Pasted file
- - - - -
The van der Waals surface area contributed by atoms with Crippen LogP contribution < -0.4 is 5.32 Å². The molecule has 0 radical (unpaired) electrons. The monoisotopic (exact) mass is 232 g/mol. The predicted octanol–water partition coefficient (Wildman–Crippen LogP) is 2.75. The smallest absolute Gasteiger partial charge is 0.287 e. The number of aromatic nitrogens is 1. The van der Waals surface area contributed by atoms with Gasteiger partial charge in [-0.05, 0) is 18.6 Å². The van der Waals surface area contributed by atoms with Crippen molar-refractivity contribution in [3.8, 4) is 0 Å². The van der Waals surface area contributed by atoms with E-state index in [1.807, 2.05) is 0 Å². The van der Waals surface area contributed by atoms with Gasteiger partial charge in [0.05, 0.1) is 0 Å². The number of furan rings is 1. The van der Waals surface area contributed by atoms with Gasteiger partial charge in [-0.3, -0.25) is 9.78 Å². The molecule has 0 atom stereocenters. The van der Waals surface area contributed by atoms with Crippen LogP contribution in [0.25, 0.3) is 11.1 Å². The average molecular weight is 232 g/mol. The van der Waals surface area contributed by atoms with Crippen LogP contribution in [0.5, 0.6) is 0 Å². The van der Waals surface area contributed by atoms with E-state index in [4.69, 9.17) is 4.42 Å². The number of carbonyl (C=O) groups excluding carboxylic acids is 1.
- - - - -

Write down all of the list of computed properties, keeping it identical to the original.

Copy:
The van der Waals surface area contributed by atoms with Crippen LogP contribution < -0.4 is 5.32 Å². The molecule has 0 radical (unpaired) electrons. The monoisotopic (exact) mass is 232 g/mol. The predicted octanol–water partition coefficient (Wildman–Crippen LogP) is 2.75. The smallest absolute Gasteiger partial charge is 0.287 e. The number of aromatic nitrogens is 1. The van der Waals surface area contributed by atoms with Gasteiger partial charge in [-0.05, 0) is 18.6 Å². The van der Waals surface area contributed by atoms with Crippen molar-refractivity contribution in [3.8, 4) is 0 Å². The van der Waals surface area contributed by atoms with E-state index in [1.807, 2.05) is 0 Å². The van der Waals surface area contributed by atoms with Gasteiger partial charge in [0.05, 0.1) is 0 Å². The number of furan rings is 1. The van der Waals surface area contributed by atoms with Gasteiger partial charge in [-0.3, -0.25) is 9.78 Å². The molecule has 0 atom stereocenters. The van der Waals surface area contributed by atoms with Crippen LogP contribution in [0.25, 0.3) is 11.1 Å². The average molecular weight is 232 g/mol. The van der Waals surface area contributed by atoms with Crippen LogP contribution in [0.5, 0.6) is 0 Å². The van der Waals surface area contributed by atoms with E-state index in [4.69, 9.17) is 4.42 Å². The number of carbonyl (C=O) groups excluding carboxylic acids is 1.